This section is from the book "The Fruit Manual: Containing The Descriptions And Synonyms Of The Fruits And Fruit Trees Of Great Britain", by Robert Hogg. Also available from Amazon: The Fruit Manual.
Fruit, small, two inches wide, and an inch and three-quarters high; round, Bergamot-shaped, a little uneven and bossed in its outline. Skin, quite smooth, at first of a bright grass-green, and then changing as it ripens to a clear pale straw-colour, with an occasional tinge of brown on the side exposed to the sun. Eye, open, with short, erect segments, set in a wide basin, which is rather deep. Flesh, yellowish, crisp, coarse-grained, juicy, sweet, and with a sort of musky aroma.
I received this from M. Papeleu in 1847.
Perdreau. See Early Rousselet. Perdreau Musqué. See Early Rousselet.
Fruit, medium sized; roundish, and rather uneven in its outline. Skin, bright yellow, mottled and dotted with clear rough brown russet. Eye, closed, set in a wide rather deep basin. Stalk, very short. Flesh, fine, melting and very juicy, sweet and acidulous, and with an agreeable perfume.
Ripe during October and November, and said by M. Leroy, by whom, it was raised, to be of the first quality. It was named in honour of Count Pertusati, of Milan.
Fruit, small, produced in clusters; turbinate. Skin, at first yellowish green, changing as it ripens to bright yellow, and covered with dull dark red next the sun, dotted all over with numerous brown dots. Eye, open, with long acuminate and reflexed segments, not depressed. Stalk, an inch or more long, inserted without a cavity. Flesh, yellowish white, half-melting, sweet, and musky.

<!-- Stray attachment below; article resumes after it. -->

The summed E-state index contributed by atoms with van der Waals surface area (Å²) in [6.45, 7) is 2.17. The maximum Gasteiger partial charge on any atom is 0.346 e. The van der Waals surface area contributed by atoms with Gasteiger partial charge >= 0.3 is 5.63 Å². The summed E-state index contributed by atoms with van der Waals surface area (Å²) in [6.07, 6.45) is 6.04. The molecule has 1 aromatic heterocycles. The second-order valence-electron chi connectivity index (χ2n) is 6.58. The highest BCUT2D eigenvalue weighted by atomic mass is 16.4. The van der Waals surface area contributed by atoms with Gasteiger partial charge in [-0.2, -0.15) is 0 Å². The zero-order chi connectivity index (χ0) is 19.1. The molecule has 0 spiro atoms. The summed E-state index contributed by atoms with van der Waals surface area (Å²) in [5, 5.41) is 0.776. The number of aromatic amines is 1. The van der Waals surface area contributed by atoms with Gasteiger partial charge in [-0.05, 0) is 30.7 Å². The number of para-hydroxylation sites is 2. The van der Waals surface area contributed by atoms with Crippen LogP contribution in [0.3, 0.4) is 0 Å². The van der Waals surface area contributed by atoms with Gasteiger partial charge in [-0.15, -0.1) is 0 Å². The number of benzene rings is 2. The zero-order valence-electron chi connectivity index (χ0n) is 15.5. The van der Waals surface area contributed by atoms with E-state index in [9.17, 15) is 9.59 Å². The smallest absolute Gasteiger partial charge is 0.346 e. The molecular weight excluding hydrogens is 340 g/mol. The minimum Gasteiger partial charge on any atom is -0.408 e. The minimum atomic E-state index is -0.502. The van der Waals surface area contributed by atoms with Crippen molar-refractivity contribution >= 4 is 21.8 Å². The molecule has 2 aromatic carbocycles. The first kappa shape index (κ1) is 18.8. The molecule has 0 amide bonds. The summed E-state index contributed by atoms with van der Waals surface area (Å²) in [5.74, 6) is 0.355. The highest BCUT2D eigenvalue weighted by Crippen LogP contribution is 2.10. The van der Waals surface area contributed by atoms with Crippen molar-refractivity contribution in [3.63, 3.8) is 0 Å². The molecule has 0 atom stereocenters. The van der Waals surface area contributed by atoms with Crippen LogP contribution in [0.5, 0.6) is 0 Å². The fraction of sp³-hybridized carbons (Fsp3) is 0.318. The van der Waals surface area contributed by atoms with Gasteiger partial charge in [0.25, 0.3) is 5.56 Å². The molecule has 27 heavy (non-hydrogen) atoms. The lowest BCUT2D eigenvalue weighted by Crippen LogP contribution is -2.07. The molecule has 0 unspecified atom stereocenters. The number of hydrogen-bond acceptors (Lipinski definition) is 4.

Petit Oin. See Merveille d'Hiver. Petit Rateau. See Pastorale. Petit St. Jean. See Amiré Joannet. Petite Orange. See Orange Musquée. De Pézénas. See Duchesse d'Angoulême. Philippe Delfosse. See Beurré Delfosse.
Fruit, large; obovate, uneven and undulating in its outline. Skin, very much covered with bright russet, rough to the touch, and with a greenish tinge on the shaded side. Eye, large and open. Stalk, stout and thick. Flesh, half-melting, gritty, sweet, and perfumed.
An inferior pear; ripe in November and December.
Fruit, large, three inches and three-quarters long by two inches and three-quarters broad; pyriform or oblong obovate. Skin, lemon-yellow, delicately shaded with green, and thickly dotted with brown russet. Eye, small, half open, and set in a wide and pretty deep basin. Stalk, upwards of an inch in length, inserted without depression. Flesh, white, melting, very juicy, sweet, and vinous, with an acidulous and perfumed flavour.
Ripe in October, and said by M. Leroy, by whom it was raised, to be of the first quality. It is named in honour of the late M. Pepin, who was chef des cultures at the Jardin des Plantes at Paris - a very estimable man.